Exiting the woods Sue and the kids were there cheering me on and telling me it was only 3km back. It was pretty flat too. Bouyed by nearly being done I tried to kick it up a bit, but it sure seemed to take forever to get back. Crossing that finish line was a great feeling though. Day 6 done and only one left to go.

Today was a day to celebrate. I got my bike washed, quickly ate some food, then hit the beer garden for a beverage or two. The beer was mighty tasty!

 

It wasn’t just me celebrating either. Shimano had a big giveaway, and there was some entertainment. Johnny Rock was on hand to play some tunes, and he was a hoot! I loved it when he ran into the beer garden for selfies with random people.

 

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One more day to go.

BCBR Day 5 North Vancouver

This was a much different day today. Even though there was a later wake up call, but I still woke up at 5:30. Even with a later breakfast time, I was still ready for it at 7. I was race ready by 9, but it didn’t start until 9:30.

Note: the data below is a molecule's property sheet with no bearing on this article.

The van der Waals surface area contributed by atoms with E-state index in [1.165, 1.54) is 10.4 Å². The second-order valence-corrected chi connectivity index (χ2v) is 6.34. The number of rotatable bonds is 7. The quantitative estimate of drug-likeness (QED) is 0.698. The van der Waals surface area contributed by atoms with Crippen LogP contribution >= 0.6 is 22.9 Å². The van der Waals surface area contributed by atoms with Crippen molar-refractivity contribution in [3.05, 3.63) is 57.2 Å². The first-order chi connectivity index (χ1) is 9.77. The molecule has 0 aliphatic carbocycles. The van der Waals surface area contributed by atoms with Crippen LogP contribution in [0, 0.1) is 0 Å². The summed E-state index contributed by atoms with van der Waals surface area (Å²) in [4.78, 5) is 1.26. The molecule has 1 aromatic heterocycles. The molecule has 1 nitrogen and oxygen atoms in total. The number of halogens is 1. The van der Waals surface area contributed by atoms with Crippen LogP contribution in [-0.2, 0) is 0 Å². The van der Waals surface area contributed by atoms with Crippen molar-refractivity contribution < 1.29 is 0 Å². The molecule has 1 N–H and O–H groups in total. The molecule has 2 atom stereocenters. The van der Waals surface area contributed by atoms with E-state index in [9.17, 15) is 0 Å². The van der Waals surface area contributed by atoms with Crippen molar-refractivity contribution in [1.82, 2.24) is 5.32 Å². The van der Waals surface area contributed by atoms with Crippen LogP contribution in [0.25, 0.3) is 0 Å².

Ever wonder why they give everyone a bag? Well, it makes for much easier packing of the trucks.

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In all it was a chill morning which was a very different vibe than normal. In the start chute there was a mix of anticipation and nervousness. I was looking forward to this day for quite a while. Soon enough my group was in the start chute. After a minute it was our turn to go. 

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This was this short stage but the first few climbs were still hard. My legs needed to wake up and as soon as we climbed enough to get to the Seymour Parkway they were feeling great. We climbed up the road a ways before it was party time.